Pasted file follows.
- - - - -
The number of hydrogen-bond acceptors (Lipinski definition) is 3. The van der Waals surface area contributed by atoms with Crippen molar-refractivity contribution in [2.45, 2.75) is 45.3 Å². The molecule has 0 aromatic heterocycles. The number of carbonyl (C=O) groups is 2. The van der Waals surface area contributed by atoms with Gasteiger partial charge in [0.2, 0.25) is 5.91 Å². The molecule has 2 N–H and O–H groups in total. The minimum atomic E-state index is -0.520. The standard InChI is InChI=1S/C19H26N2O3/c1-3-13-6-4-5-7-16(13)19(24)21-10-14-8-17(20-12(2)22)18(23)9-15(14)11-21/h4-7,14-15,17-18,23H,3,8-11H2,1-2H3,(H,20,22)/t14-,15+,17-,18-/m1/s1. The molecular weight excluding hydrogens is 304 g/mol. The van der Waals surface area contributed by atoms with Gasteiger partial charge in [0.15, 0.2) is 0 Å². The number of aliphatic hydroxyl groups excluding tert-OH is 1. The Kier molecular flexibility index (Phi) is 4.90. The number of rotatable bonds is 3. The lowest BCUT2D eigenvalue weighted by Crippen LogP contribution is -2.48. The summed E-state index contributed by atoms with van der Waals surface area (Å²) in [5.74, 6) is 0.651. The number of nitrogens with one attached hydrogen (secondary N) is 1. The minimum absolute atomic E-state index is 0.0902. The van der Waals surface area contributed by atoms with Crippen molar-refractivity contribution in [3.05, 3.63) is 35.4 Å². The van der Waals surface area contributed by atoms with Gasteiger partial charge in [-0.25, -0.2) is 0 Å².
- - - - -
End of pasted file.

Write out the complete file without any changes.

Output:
The number of hydrogen-bond acceptors (Lipinski definition) is 3. The van der Waals surface area contributed by atoms with Crippen molar-refractivity contribution in [2.45, 2.75) is 45.3 Å². The molecule has 0 aromatic heterocycles. The number of carbonyl (C=O) groups is 2. The van der Waals surface area contributed by atoms with Gasteiger partial charge in [0.2, 0.25) is 5.91 Å². The molecule has 2 N–H and O–H groups in total. The minimum atomic E-state index is -0.520. The standard InChI is InChI=1S/C19H26N2O3/c1-3-13-6-4-5-7-16(13)19(24)21-10-14-8-17(20-12(2)22)18(23)9-15(14)11-21/h4-7,14-15,17-18,23H,3,8-11H2,1-2H3,(H,20,22)/t14-,15+,17-,18-/m1/s1. The molecular weight excluding hydrogens is 304 g/mol. The van der Waals surface area contributed by atoms with Gasteiger partial charge in [0.15, 0.2) is 0 Å². The number of aliphatic hydroxyl groups excluding tert-OH is 1. The Kier molecular flexibility index (Phi) is 4.90. The number of rotatable bonds is 3. The lowest BCUT2D eigenvalue weighted by Crippen LogP contribution is -2.48. The summed E-state index contributed by atoms with van der Waals surface area (Å²) in [5.74, 6) is 0.651. The number of nitrogens with one attached hydrogen (secondary N) is 1. The minimum absolute atomic E-state index is 0.0902. The van der Waals surface area contributed by atoms with Crippen molar-refractivity contribution in [3.05, 3.63) is 35.4 Å². The van der Waals surface area contributed by atoms with Gasteiger partial charge in [-0.25, -0.2) is 0 Å².